7. 7. Despite having conflicting financial priorities, participants realize the importance of saving for the future, and most are more concerned about not having enough money in retirement than they are about enjoying today less. Approximately two in three express more concern about not having enough money in retirement. Perhaps not surprisingly, more than eight in ten of those aged 55-65 see retirement as either the biggest or one of the biggest goals, while fewer, seven in ten 25- to 54-year-olds feel this way. When you think about saving for future goals, how big a goal is retirement savings to you? More than nine in ten agree that saving more for retirement will allow them to better handle the challenges they face when they get there, including nearly half who strongly agree. To what extent do you agree or disagree with the following statement: “If I save more for retirement, I will better handle the challenges I might face when I get there.” 6Non-FDIC Insured • May Lose Value • No Bank Guarantee Not an important goal A fairly important goal One of the biggest goals The biggest goalThe only goal 18% 2% 55 to 65 (n=1,007) 25 to 54 (n=612) 27% 7% <0.5% 18% 28% <0.5% 47% 52% 25 to 54 (n=612)55 to 65 (n=1,007) 47% Strongly agree Somewhat agree 48% 45% 45%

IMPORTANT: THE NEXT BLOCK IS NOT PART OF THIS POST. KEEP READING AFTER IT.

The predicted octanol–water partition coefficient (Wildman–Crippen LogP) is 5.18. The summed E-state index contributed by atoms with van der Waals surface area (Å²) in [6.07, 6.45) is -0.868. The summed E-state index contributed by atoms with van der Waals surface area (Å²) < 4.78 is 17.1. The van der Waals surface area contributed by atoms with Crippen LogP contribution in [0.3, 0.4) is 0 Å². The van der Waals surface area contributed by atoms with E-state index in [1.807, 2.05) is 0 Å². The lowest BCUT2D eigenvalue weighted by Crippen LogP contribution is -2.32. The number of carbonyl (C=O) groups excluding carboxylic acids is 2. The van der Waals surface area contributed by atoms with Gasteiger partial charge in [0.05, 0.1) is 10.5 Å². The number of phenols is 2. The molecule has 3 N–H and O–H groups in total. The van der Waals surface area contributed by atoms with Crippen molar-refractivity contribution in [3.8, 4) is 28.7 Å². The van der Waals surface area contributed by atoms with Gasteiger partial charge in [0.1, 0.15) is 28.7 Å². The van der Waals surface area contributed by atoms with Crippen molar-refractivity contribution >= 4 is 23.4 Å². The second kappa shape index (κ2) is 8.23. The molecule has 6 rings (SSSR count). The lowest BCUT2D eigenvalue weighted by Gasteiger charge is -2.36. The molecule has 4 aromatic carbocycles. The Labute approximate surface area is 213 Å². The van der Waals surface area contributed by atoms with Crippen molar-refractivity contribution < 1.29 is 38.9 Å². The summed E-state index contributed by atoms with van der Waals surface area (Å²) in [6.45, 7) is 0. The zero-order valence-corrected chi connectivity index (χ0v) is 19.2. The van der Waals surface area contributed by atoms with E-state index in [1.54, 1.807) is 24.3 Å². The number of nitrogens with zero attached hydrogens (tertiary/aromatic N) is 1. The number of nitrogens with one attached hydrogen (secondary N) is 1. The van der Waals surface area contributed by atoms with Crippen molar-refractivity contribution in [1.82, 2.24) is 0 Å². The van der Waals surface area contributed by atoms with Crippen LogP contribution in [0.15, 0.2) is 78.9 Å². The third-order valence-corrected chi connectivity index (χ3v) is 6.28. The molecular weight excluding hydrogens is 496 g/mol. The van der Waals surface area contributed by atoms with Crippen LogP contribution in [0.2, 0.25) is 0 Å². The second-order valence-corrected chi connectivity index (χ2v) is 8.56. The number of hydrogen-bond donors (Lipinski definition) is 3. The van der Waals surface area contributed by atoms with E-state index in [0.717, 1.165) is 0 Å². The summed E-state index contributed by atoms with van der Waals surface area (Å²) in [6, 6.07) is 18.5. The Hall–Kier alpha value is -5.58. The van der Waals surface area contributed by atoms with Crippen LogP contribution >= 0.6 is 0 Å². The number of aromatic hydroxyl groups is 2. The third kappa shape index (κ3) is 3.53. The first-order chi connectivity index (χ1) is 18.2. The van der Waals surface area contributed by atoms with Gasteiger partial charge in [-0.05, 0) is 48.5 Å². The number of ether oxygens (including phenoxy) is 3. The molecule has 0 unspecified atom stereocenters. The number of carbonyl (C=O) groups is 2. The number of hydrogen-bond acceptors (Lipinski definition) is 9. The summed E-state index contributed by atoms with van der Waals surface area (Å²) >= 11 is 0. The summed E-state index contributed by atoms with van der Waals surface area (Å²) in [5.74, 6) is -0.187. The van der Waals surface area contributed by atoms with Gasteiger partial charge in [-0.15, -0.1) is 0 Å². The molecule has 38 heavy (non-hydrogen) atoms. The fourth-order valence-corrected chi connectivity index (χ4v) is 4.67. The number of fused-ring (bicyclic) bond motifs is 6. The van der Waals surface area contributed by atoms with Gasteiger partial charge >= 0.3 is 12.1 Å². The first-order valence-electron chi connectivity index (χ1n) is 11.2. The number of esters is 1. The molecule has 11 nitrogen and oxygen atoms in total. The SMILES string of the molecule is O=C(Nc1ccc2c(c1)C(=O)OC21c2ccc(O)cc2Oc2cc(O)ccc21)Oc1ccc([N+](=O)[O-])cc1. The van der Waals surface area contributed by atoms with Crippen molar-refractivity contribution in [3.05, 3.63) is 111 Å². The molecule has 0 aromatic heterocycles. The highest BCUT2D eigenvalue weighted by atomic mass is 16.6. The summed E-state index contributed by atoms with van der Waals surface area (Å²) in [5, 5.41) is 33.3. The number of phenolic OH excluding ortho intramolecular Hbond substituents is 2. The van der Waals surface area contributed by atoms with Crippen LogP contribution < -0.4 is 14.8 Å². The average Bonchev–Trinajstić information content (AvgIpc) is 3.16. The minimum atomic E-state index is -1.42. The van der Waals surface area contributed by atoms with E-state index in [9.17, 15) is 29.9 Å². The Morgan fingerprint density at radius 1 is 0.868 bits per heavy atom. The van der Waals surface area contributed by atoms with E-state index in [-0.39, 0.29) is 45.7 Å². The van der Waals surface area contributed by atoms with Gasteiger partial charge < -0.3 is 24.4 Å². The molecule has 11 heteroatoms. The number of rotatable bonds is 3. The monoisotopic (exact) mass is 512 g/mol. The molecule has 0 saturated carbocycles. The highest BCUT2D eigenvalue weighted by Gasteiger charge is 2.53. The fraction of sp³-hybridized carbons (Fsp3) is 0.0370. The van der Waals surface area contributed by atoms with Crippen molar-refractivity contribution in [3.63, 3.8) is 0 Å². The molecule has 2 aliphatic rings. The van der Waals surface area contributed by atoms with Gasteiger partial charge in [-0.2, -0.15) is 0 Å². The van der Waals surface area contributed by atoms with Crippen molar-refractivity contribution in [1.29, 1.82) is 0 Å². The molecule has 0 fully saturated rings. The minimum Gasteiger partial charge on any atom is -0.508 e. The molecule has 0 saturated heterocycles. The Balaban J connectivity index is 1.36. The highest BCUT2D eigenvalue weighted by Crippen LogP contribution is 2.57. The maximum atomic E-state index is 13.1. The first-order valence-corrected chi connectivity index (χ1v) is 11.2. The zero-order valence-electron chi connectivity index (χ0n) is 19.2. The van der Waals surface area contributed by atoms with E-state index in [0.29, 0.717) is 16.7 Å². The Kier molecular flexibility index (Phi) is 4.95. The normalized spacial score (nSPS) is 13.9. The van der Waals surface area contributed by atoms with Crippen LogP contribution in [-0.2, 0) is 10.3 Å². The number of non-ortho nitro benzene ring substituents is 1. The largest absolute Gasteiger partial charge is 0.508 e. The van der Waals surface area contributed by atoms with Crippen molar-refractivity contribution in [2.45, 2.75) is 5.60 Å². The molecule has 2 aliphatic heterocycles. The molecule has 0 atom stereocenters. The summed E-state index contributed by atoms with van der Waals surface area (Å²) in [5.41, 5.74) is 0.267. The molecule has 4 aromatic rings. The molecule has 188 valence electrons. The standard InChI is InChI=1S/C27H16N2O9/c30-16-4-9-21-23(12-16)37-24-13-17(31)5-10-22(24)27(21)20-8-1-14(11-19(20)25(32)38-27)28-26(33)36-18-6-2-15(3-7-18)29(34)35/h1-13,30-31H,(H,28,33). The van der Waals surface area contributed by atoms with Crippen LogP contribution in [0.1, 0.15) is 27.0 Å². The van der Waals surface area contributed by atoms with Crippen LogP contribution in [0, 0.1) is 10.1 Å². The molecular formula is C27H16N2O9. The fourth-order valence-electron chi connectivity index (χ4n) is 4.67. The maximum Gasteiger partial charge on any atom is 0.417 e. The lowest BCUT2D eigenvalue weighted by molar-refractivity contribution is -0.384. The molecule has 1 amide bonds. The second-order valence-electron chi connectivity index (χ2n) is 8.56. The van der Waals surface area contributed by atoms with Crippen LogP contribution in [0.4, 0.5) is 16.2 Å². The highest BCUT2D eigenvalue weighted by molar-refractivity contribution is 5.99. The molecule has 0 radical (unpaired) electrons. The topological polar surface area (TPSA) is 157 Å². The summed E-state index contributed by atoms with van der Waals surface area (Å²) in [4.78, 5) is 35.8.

8. 8. EXECUTIVE SUMMARY Setting expectations about retirement Most participants do not anticipate a serious decline in their standard of living in retirement; instead, most expect to take steps to improve their retirement prospects, suggesting that perhaps the nest egg alone might not be enough. Two out of three 55- to 65-year-olds and three out of four 25- to 54-year-olds believe that their standard of living in retirement will be as least as good as it is now. By an overwhelming margin, participants think it is far worse to have too little money in retirement than to lose the opportunity to enjoy money today. Financially speaking, do you expect your standard of living in retirement will be…? Still, most say it is at least somewhat likely they will take a number of steps to improve their prospects. Paying off loans and mortgages are the most common strategies. Significant majorities also say that it is at least somewhat likely they will work longer, work part-time, or cut back on spending. How likely are you to do each of the following to improve your retirement prospects? The 55- to 65-year-old participants are a little more worried about unexpected life events affecting them than they are about the economy, while 25- to 54-year-olds worry equally about both. 7 Non-FDIC Insured • May Lose Value • No Bank Guarantee Much worse than it is now A little worse than it is now About the same as it is now A little better than it is now Much better than it is now 55 to 65 (n=1,007) 25 to 54 (n=612) 10% 2% 18% 8% 49% 57% 29% 18% 5% 4% 25 to 54 55 to 65 25 to 54 55 to 65 25 to 54 55 to 65 25 to 54 55 to 65 25 to 54 55 to 65 25 to 54 55 to 65 25 to 54 55 to 65 13%37% 37% 39% 26% 20% 13%19%25% 26% 30% 44% 54% 22% Very likely Somewhat likely Not too likely Not at all likely 49% 45% 20% 17% 19% 20% 8% 10% 31% 24% 42% 40% 19% 19% 29% 31% 10% 10% 21% 23% 35% 35% 30% 27% 13% 15% 17% 16% 43% 39% 32% 34% 7% 11% 5% 5% 5% 8% 4% 7% Pay off loans and household debts Work part time in retirement Pay off your mortgage Work longer Cut back on daily spending now to get used to a more modest standard of living Downsize big ticket items like houses or cars Cut back on daily spending now to increase retirement savings